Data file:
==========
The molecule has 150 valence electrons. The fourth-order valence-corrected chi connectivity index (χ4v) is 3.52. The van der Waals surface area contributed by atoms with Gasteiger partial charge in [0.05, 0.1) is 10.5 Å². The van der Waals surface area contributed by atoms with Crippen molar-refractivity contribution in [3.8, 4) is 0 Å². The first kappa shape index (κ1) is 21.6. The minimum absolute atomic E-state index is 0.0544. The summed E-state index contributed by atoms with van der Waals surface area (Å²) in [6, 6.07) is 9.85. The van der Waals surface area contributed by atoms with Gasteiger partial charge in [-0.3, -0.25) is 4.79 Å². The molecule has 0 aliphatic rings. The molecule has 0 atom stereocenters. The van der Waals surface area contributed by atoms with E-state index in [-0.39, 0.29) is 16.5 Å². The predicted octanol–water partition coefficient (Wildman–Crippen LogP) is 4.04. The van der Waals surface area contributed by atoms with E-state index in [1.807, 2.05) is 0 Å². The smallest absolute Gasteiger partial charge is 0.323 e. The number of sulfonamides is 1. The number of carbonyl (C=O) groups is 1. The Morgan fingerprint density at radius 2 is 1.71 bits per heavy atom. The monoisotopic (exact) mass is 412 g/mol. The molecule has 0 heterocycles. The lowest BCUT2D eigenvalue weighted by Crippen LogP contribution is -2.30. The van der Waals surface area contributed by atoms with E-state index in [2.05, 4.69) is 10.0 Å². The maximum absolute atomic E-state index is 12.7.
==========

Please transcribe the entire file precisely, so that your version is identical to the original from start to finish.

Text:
The molecule has 150 valence electrons. The fourth-order valence-corrected chi connectivity index (χ4v) is 3.52. The van der Waals surface area contributed by atoms with Gasteiger partial charge in [0.05, 0.1) is 10.5 Å². The van der Waals surface area contributed by atoms with Crippen molar-refractivity contribution in [3.8, 4) is 0 Å². The first kappa shape index (κ1) is 21.6. The minimum absolute atomic E-state index is 0.0544. The summed E-state index contributed by atoms with van der Waals surface area (Å²) in [6, 6.07) is 9.85. The van der Waals surface area contributed by atoms with Gasteiger partial charge in [-0.3, -0.25) is 4.79 Å². The molecule has 0 aliphatic rings. The molecule has 0 atom stereocenters. The van der Waals surface area contributed by atoms with E-state index in [-0.39, 0.29) is 16.5 Å². The predicted octanol–water partition coefficient (Wildman–Crippen LogP) is 4.04. The van der Waals surface area contributed by atoms with E-state index in [1.807, 2.05) is 0 Å². The smallest absolute Gasteiger partial charge is 0.323 e. The number of sulfonamides is 1. The number of carbonyl (C=O) groups is 1. The Morgan fingerprint density at radius 2 is 1.71 bits per heavy atom. The monoisotopic (exact) mass is 412 g/mol. The molecule has 0 heterocycles. The lowest BCUT2D eigenvalue weighted by Crippen LogP contribution is -2.30. The van der Waals surface area contributed by atoms with E-state index in [2.05, 4.69) is 10.0 Å². The maximum absolute atomic E-state index is 12.7.